I came across the mockumentary “Moments of Wonder” back in sixth form college. The pilot episode, entitled “Time”, sees persona Philomena Cunk arriving at the Greenwich Observatory in London to discover “the meaning of clocks.” A foot on either side of the meridian line, she makes the wry comment: “This is the only place in the world where I can be in the past and the future with the present running right up through me’ middle bits.”
I’d found her dead-pan delivery entertaining but couldn’t help feeling wistful; she looked so in control of it all, reassuring her viewers that time flows right out of “that time transmitter,” (the prime meridian sculpture in the observatory yard.) She need only flick a switch, and everything would stop.
This is day three of living in a van during a global pandemic. That’s three of 365 ¼, which means I’m still measuring things. Valentin and I decided on the road trip as a lifestyle experiment, but a part of me also wants to see whether I can change the way I view time. Fresh out of university, the last three years have been measured in terms and punctuated by deadlines. I have evolved into a list maker, a box ticker; and, considering I’m only 22, someone with a fear of timing passing.
In my final year of university, I had compartmentalised time, breaking life into routine chunks: an hour and a half for the supermarket, twenty minutes for showering, twenty-seven for a run around the student quarter. Out here, I feel something like relief. Valentin and I will sort tea out and I won’t question our time efficiency. I sit and peel the carrots; I live a little.
We’re coming towards the end of November and the daylight hours are getting shorter, meaning days seem fleeting. With limited battery power, we’re learning to use the car lighting frugally, to adapt our rhythm. We’re in the sleeping bags by nine-thirty and wake earlier in the morning. It feels less complicated, the only downside is we’re watching fewer repeats of Mr Bean.
Today we left Bavaria behind, driving 60 miles west to the university town of Constance in Baden-Württemberg, the third largest state in Germany. This will be my second visit. Back in the summer, Valentin and I had gone to visit his extended family in the area, which was lovely but meant navigating a six-person restaurant meal in broken German. This is like watching a Wimbledon Final while half sedated.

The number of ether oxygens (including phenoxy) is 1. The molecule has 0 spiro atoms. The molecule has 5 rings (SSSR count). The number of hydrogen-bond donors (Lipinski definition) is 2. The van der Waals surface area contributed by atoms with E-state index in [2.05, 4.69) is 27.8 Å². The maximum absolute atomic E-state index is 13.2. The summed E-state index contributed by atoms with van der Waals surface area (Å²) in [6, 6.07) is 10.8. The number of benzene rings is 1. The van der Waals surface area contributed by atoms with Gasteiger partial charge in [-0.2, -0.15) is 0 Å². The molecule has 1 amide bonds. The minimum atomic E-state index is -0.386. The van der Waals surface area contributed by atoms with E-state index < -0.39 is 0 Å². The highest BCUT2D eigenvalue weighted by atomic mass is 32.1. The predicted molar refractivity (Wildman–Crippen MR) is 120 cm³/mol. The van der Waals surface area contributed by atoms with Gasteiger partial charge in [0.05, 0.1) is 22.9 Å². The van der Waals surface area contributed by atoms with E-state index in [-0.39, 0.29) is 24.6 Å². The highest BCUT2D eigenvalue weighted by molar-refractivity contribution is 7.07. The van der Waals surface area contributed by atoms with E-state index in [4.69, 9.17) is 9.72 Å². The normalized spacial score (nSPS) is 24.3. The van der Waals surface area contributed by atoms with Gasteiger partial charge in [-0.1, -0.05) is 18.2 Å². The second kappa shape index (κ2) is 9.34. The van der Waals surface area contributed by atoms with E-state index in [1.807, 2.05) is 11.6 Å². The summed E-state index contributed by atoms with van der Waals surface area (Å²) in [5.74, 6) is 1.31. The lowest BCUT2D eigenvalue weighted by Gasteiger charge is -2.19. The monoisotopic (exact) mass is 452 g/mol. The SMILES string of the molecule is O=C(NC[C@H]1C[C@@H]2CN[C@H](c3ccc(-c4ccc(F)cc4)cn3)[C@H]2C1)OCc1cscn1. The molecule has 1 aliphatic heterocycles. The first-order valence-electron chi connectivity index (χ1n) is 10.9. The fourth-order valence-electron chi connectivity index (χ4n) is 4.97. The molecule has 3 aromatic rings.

This time, we’re stopping for a few days with a support bubble of Valentin’s family. The aim is to fix the van’s Standheizung (stationary heating) as it’ll only get colder on the road to the Black Forest.
It seems fitting to stop in Constance. Located on the southern shore of the Bodensee — Germany’s largest lake — it occupies a liminal position as a border town on the Swiss-German frontier. It is the spot I’d imagine a child would point to when asked to identify the centre of Europe.
The Bodensee (or Lake Constance), at 273 kilometres long, belongs to no singular country, intersecting Austria, Switzerland and Germany. This, alongside a strangely Mediterranean climate, has given it the feeling of being stuck in a timeless holiday bubble, a landlocked seaside resort between the financial heart of Switzerland and Central Baden-Württemberg, a hub of manufacturing.
Any traveller to Constance is subject to the leisurely way of its people well before reaching the shore. To get there from Germany, you either drive a scenic one hour-thirty around the perimeter of the Bodensee or catch a 15-minute ferry from the city of Meersburg on the opposite side of the water. This ferry takes longer to board than to ride, reminding passengers that they have entered the Bodensee timeless dimension.
The Bodensee Dimension